California Fires: Not all Equine Evacuations According to Plan

Although the Los Angeles Department Animal Care and Control and the Equine Response Team coordinated to help as many horse owners as possible with evacuations, the fire moved too quickly to allow them to reach everyone. With high winds spurring on the flames, some owners were forced to escape with their horses on foot until help could arrive.

Erica Pollack, who keeps her horse at Ranch at the Falls in Chatsworth, left work to help when she heard they were evacuating. She was held up by a police barricade and was not allowed to enter the gated community where her barn was located. She assisted with pulling horses out of nearby Stoney Point Riding Center until she received word that a truck and trailer were being allowed down her road and she hitched a ride.

"We entered the gates and drove for a little bit, and then I saw someone holding my horse," she said. "I was so relieved, I can't even describe it. I continued into my barn and grabbed two horses that were still in the arena with the sprinklers on. I walked them down the hill and waited for nearly two hours before trailers were allowed to come in and collect them."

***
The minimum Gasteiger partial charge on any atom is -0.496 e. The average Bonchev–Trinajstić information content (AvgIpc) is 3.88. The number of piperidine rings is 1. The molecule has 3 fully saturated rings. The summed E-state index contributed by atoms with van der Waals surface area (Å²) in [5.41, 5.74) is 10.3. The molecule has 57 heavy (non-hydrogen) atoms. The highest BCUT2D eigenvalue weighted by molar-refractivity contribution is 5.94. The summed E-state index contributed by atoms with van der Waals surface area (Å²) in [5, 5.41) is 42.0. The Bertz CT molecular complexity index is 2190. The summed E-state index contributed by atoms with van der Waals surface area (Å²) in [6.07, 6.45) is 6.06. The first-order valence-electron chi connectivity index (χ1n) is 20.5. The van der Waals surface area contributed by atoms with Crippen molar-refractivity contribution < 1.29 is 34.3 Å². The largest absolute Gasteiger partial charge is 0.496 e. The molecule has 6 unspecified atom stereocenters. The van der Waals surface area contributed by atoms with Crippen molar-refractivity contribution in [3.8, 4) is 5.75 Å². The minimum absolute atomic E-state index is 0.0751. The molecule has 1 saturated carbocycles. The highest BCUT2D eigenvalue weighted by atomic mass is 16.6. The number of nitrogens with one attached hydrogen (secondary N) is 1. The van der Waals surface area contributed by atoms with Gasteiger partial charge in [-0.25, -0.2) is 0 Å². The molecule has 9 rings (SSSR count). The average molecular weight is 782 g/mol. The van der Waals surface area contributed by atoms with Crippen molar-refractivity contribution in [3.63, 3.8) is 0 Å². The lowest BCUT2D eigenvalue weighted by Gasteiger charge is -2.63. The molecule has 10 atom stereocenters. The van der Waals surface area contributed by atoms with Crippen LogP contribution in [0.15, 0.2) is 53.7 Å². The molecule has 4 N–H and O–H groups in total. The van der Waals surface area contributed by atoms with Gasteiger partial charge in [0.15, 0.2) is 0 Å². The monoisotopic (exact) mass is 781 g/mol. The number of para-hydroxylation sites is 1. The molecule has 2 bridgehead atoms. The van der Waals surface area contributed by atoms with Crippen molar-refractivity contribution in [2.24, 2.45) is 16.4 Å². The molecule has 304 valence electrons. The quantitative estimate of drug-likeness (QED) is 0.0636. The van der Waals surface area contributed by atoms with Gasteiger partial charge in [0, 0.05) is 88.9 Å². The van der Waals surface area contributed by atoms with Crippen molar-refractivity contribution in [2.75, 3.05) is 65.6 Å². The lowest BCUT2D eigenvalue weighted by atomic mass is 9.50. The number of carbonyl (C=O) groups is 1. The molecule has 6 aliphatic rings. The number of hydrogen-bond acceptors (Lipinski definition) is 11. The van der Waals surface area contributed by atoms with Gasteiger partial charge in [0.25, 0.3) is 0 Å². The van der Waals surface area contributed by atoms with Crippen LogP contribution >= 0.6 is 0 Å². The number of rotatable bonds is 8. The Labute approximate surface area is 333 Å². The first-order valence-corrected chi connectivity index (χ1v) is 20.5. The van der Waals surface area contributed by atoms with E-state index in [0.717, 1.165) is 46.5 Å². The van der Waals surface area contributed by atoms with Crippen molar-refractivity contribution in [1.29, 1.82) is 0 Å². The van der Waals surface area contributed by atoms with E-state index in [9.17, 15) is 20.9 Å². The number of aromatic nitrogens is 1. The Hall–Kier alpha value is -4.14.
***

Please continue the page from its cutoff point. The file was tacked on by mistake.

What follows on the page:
Pollack's group was turned away from Pierce College because it was full, but found refuge at a nearby private facility. She and her horse are now home.

"Had others and I not jumped into that truck, we would have had no help up there," Pollack reflected. "It was finally an amazing group of horsemen and women from Shadow Hills who came in to get our horses out."

Read more about equine evacuations.

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Jennifer Walker

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